Seeing With Eyes Closed is also neatly designed.  The typeface looks very much like that used in the Black Sun Press original publications, and it’s a very cool look, sharp and alluring, redolent of the roaring ex-pat Paris of almost a century ago.  Combine that with generous margins – no text falling into or crawling out of the gutters here – and starting each poem on its own page and voila! it’s a remarkably elegant and strong publication, showing what print-on-demand can do when done right.   The only mis-step is the printing of “The New Word” without an extra space between the paragraphs, as originally published.  The editors acknowledge the emendation, and it appears to have been done so the poem could fit on a single page.  If so, I’d have voted for using a larger page size, since . . . well, just look how gorgeous  and powerful the poem’s prose-stanzas are when each has a bit of space to shine (this from transition, June 1929):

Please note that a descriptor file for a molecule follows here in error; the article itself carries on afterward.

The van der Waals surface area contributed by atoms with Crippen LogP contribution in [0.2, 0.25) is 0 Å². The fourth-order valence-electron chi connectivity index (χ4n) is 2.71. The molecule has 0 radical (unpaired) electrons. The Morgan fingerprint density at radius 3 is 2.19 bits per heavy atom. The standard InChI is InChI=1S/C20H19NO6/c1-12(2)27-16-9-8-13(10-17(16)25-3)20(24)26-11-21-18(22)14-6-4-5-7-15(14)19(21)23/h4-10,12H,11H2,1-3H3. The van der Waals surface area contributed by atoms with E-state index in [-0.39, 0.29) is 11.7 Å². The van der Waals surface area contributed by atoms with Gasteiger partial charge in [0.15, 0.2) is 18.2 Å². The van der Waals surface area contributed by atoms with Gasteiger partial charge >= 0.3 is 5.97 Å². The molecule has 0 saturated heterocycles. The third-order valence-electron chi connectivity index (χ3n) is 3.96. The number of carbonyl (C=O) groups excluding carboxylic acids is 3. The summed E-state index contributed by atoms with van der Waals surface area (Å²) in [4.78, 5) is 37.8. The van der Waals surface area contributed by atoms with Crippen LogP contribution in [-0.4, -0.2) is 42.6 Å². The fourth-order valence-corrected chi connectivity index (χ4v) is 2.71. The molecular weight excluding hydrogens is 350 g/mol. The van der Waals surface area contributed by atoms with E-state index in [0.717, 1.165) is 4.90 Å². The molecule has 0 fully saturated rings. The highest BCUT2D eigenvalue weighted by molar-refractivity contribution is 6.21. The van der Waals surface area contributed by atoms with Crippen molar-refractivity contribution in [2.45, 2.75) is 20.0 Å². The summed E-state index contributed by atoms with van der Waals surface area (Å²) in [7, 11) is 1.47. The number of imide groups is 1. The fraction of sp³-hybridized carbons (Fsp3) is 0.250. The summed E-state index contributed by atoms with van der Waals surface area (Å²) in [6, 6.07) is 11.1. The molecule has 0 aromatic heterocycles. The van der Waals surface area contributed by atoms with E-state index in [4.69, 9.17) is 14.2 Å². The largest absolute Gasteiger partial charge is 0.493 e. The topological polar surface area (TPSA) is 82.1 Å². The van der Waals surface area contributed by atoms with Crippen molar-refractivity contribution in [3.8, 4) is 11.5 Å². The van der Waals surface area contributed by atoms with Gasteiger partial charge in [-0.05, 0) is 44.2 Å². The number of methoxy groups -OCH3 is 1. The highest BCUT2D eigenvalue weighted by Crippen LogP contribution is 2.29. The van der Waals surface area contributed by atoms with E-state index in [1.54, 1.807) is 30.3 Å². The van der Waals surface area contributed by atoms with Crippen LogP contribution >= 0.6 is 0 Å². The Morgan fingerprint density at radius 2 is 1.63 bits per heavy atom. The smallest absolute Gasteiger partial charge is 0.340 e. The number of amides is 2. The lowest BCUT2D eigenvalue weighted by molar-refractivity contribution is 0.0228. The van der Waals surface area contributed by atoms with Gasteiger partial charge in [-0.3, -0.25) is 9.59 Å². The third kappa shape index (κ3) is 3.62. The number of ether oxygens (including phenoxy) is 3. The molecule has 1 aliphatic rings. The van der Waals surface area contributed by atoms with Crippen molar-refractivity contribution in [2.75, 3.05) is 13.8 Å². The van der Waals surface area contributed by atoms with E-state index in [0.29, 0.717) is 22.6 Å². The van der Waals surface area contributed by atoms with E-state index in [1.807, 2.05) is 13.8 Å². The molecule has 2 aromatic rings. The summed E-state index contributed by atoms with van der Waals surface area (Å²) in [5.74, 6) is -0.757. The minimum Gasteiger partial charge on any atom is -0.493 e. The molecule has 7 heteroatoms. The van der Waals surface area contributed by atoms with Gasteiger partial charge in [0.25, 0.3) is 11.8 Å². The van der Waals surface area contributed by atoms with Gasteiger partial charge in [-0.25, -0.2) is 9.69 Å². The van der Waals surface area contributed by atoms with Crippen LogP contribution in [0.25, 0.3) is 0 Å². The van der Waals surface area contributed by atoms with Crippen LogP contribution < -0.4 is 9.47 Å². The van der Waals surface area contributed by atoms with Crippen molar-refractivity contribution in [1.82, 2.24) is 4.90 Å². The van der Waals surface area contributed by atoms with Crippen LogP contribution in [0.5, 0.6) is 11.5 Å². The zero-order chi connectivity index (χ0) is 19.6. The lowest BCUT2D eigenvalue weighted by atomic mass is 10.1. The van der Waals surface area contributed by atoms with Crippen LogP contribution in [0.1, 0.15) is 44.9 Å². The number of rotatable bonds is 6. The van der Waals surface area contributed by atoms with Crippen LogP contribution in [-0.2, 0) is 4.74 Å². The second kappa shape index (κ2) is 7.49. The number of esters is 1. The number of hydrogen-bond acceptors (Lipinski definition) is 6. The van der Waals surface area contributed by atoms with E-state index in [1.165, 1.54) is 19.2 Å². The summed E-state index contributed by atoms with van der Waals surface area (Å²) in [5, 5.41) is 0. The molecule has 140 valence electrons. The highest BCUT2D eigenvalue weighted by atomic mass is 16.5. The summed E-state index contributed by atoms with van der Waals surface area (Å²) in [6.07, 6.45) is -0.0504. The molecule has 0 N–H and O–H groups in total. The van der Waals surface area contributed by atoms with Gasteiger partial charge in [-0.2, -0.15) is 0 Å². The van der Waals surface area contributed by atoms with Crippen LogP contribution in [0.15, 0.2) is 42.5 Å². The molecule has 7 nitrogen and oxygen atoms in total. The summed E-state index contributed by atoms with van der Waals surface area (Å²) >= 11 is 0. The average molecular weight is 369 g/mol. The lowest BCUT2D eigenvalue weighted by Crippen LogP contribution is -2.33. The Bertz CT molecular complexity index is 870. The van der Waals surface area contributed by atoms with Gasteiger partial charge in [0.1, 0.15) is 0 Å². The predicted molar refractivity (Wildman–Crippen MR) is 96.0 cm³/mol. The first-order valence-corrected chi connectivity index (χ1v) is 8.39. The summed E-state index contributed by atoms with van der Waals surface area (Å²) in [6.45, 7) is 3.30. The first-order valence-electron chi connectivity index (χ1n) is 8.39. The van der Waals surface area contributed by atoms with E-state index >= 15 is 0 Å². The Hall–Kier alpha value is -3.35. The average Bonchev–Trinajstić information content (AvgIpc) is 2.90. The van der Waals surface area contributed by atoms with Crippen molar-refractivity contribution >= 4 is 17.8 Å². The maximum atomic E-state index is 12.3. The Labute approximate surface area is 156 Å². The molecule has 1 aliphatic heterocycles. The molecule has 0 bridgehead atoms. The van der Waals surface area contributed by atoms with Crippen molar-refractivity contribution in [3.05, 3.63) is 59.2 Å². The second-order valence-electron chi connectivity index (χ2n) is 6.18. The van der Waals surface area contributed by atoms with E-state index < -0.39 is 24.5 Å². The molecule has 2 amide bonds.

How about two more poems, to entice you to buy and read the others in Seeing With Eyes Closed, and to allow me to write a bit about Crosby’s craft?  I love “Seesaw,” one of about five dozen dream poems from the endearingly titled Sleeping Together (and yes, my slightly angled photo here is purposeful!):


What do I love in “Seesaw”?  The primacy of child-play, that font of fecund creative energy: plus, to borrow from J. Huizinga’s Homo Ludens (English translation, 1950), the charm of its temporary abolition of the ordinary world’s laws and customs.  The fantastic enlargement of the play, scaled such that the participants reach the cosmos.  The Winsor McCay Slumberland-like interrupting of the dream by the ringing of the phone.  And the convincing pulled-from-the-hypnopompic logic with which the poem ends.  A dream true indeed.

Completely different is “Collision,” from Torchbearer: